Correction to This Article
An Aug. 12 Metro article incorrectly said that a spokesman for the Washington Redskins did not respond to three telephone calls seeking comment on a legal challenge to the team name. The spokesman, Karl Swanson, referred a reporter to lawyer Robert L. Raskopf, who did not respond until Saturday, after a story about the legal challenge had been published.
Indians Fight Redskins Name

By Eric M. Weiss
Washington Post Staff Writer
Saturday, August 12, 2006 4:10 PM

A group of Native Americans filed a new legal challenge yesterday to trademarks for the name and logo of the Washington Redskins, saying the team's name is a racial slur that should be changed.

A petition filed at the U.S. Patent and Trademark Office by six Native Americans represents a second chance for Indians to challenge the football franchise's name. The team prevailed in an earlier fight when a U.S. District Court judge ruled that the plaintiffs waited too long under trademark law to object. This time, the complaint was filed with a new set of plaintiffs.

In the petition, the six Native American activists say that the football franchise's name breaks a 1946 federal law prohibiting the government from registering a trademark that disparages any race, religion or other group.

"The term 'redskin' was and is a pejorative, derogatory, denigrating, offensive, scandalous, contemptuous, disreputable, disparaging and racist designation for a Native American person," the complaint says.

Jillian Pappan, 19, of Sioux City, Iowa, one of the six challengers, equated the name Redskin with the "N-word." "You're not going to call me a redskin, and they shouldn't be allowed to have that as a copyright," she said.

Washington Redskins spokesman Patrick Wixted said the team was aware of yesterday's filing.

Robert L. Raskopf, the lawyer representing the team in the case, said today, "We're confident that we will prevail on the merits."

"The highest court that considered it on the merits, the claim that the name disparages Native Americans, found no evidence of that. I don't think it's going to matter who brings the claim," Raskopf said. "The bottom line is there is no evidence to support that claim."

The emotional issue has a long and winding legal trail dating back 14 years. In a similar petition filed in 1992, activists argued that the team's name and feather-wearing Indian mascot trivialized Indian victims of genocide and those forced off their land by settlers and U.S. soldiers. In 1999, the Trademark Trial and Appeal Board agreed and ruled that the team had no right to trademark its name.

But Pro-Football Inc., the corporation that owns the Redskins, appealed the trademark panel's decision in U.S. District Court. Although acknowledging "difficult relations" between Anglo Americans and Native Americans, attorneys argued that the beloved hometown team has changed the connotation so the team's name is now "powerfully positive."

In 2003, U.S. District Judge Colleen Kollar-Kotelly ruled in the team's favor and threw out the patent panel's decision to cancel six highly lucrative Redskins trademarks. She did not address whether the name was insulting but concluded that the activists waited too long to challenge the trademarks, which were first granted in 1967.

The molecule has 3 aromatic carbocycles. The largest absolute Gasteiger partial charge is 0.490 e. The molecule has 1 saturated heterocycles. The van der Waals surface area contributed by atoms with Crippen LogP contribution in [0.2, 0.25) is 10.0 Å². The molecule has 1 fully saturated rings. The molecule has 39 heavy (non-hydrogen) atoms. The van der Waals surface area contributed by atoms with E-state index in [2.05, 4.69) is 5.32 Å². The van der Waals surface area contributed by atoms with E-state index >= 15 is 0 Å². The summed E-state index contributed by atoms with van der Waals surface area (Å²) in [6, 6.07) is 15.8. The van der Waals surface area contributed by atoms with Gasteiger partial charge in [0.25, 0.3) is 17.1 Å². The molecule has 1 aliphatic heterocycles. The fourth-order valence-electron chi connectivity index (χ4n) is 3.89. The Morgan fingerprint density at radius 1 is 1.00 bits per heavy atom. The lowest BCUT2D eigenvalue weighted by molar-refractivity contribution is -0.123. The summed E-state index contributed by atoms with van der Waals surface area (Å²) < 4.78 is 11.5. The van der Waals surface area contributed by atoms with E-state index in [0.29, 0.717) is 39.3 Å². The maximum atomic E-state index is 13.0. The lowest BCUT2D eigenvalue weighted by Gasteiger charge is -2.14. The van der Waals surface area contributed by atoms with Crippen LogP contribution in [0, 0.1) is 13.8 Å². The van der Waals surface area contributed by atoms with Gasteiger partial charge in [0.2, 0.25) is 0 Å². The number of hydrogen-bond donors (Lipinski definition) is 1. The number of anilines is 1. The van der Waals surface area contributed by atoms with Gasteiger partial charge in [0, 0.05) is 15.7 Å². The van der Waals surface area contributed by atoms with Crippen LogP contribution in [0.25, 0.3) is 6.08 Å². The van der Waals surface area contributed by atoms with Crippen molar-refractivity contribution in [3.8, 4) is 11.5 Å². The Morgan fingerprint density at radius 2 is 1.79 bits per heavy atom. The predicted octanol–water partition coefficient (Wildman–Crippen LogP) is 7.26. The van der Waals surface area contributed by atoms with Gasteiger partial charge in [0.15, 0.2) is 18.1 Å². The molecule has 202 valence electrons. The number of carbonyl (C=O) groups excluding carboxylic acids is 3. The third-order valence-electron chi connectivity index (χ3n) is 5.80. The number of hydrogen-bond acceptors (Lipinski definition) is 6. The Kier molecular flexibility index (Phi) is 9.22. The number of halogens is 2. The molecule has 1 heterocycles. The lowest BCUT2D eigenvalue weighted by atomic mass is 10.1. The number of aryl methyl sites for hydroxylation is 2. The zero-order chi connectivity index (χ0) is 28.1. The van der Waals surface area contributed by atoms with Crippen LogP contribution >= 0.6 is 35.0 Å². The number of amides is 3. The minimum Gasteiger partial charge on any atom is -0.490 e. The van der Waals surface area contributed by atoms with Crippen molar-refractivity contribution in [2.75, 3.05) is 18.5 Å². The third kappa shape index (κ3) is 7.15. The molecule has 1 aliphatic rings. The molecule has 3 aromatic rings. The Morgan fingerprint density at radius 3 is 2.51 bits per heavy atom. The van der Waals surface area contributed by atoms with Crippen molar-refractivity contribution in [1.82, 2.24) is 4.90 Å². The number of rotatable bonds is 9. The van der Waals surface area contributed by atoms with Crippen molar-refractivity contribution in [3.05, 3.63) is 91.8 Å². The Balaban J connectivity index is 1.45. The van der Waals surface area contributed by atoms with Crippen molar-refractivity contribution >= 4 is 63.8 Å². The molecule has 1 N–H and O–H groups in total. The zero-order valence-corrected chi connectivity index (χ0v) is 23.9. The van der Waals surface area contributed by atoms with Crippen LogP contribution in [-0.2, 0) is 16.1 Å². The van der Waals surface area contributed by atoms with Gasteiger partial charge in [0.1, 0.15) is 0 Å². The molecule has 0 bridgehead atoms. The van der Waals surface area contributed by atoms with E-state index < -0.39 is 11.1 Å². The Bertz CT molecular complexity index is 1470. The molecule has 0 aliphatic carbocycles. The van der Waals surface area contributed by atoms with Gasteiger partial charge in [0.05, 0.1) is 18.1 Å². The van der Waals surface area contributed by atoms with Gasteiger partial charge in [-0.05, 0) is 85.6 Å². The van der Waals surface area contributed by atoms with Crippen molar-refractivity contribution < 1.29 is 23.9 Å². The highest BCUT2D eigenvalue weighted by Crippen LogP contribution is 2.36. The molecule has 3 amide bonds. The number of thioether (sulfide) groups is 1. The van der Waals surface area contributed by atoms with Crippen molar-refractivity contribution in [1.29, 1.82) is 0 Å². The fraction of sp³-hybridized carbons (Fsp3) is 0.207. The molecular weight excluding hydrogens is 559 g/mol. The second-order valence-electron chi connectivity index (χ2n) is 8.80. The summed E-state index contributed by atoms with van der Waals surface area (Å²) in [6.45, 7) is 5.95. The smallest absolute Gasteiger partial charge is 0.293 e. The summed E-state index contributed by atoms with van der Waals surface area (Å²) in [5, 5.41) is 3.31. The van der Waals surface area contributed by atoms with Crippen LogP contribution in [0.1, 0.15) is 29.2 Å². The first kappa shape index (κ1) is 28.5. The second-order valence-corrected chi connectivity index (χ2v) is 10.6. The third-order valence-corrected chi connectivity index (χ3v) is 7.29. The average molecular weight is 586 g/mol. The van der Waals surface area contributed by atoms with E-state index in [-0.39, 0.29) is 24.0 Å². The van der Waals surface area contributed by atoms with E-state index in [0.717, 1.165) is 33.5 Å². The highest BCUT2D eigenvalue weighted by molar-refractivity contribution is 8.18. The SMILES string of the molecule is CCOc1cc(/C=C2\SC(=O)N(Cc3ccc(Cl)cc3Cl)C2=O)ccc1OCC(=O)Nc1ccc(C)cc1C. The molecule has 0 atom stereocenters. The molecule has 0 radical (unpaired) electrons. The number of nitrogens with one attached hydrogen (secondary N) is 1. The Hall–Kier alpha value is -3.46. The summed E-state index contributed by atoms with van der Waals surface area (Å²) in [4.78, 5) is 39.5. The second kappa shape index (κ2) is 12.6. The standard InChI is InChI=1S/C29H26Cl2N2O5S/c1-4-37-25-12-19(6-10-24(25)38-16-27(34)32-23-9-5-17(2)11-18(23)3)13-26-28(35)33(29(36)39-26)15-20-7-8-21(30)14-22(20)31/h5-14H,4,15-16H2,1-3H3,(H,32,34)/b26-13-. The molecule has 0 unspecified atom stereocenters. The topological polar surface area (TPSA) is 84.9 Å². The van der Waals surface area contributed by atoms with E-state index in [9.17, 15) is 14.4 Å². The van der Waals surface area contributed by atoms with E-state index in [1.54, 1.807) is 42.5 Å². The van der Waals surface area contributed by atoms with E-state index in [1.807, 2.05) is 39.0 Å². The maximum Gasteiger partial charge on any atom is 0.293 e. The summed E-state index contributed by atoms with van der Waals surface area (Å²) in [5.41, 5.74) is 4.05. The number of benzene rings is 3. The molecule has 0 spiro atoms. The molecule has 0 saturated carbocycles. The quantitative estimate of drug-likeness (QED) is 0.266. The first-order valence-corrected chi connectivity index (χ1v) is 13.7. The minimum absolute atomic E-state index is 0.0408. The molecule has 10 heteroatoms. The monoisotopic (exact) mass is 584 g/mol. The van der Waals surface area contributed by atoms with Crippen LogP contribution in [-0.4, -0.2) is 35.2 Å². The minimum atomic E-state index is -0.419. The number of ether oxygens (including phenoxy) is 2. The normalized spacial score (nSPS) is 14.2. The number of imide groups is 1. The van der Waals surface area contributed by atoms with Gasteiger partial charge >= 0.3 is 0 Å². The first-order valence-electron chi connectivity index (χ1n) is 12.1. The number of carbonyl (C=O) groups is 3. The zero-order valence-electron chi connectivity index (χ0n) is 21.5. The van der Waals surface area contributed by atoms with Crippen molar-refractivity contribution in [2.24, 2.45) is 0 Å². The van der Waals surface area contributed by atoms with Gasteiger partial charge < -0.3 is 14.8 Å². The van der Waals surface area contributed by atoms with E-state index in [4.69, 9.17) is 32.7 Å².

Last year, the U.S. Court of Appeals for the District of Columbia sent the case back to District Court without ruling on the substance of whether the name was derogatory. That case is still pending.

Philip Mause, a lawyer with the firm Drinker Biddle, which is representing the Native American activists, said the challengers in the new case are 19 to 24 years old. Among them are Shquanebin Lone-Bentley, 19, of Alexandria and Phillip Gover, 23, of Charlottesville.

Their youth should counter the legal question of whether they waited too long to sue, because they were not born when the first trademark was granted, Mause said. He said the new filing would force the courts to rule on the underlying issue of whether the Redskins name is disparaging enough for the team to lose its trademark protection.

"It will allow this to be resolved on its merits," Mause said.

Suzan Shown Harjo, a Native American activist and one of the original 1992 challengers, said she was "proud that the native young people have stepped forward to take on this despicable, disparaging name."

She said she attended a Redskins game in 1974 with her husband but had to leave after fellow spectators pulled their hair and mocked them for being "real redskins."

"They were touching us," she said. "It was really such a bizarre thing that we had to leave."

Harjo said that more than 2,000 Native American references in team names and mascots have been changed since 1970. Stanford University in California changed its sports teams from the Indians to the Cardinal. St. John's University in New York switched from the Redmen to the Red Storm. In Ohio, Miami University's Redskins became the Redhawks.

But 900 teams continue to use Indian references, such as the Cleveland Indians, the Kansas City Chiefs and the Atlanta Braves, Harjo said.

The Washington Redskins were originally based in Boston and called the Braves. The owner changed the name to the Redskins in 1933, and the team moved to Washington in 1937.

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